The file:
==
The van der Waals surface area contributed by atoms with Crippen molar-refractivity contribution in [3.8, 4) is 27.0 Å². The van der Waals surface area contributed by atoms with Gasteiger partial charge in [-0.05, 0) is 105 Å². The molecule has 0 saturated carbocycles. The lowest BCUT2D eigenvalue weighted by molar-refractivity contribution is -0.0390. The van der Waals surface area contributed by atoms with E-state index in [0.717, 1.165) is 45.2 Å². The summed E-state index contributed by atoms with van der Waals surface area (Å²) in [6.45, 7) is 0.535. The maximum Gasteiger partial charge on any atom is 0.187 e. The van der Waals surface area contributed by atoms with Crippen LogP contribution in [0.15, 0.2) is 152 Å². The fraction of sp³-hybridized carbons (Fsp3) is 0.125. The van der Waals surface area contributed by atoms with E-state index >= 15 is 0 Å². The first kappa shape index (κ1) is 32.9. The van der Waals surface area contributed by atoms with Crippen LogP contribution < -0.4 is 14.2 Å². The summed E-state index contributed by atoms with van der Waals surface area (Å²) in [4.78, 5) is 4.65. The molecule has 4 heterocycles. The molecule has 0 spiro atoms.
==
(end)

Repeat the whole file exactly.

The van der Waals surface area contributed by atoms with Crippen molar-refractivity contribution in [3.8, 4) is 27.0 Å². The van der Waals surface area contributed by atoms with Gasteiger partial charge in [-0.05, 0) is 105 Å². The molecule has 0 saturated carbocycles. The lowest BCUT2D eigenvalue weighted by molar-refractivity contribution is -0.0390. The van der Waals surface area contributed by atoms with E-state index in [0.717, 1.165) is 45.2 Å². The summed E-state index contributed by atoms with van der Waals surface area (Å²) in [6.45, 7) is 0.535. The maximum Gasteiger partial charge on any atom is 0.187 e. The van der Waals surface area contributed by atoms with Crippen LogP contribution in [0.15, 0.2) is 152 Å². The fraction of sp³-hybridized carbons (Fsp3) is 0.125. The van der Waals surface area contributed by atoms with E-state index >= 15 is 0 Å². The first kappa shape index (κ1) is 32.9. The van der Waals surface area contributed by atoms with Crippen LogP contribution < -0.4 is 14.2 Å². The summed E-state index contributed by atoms with van der Waals surface area (Å²) in [4.78, 5) is 4.65. The molecule has 4 heterocycles. The molecule has 0 spiro atoms.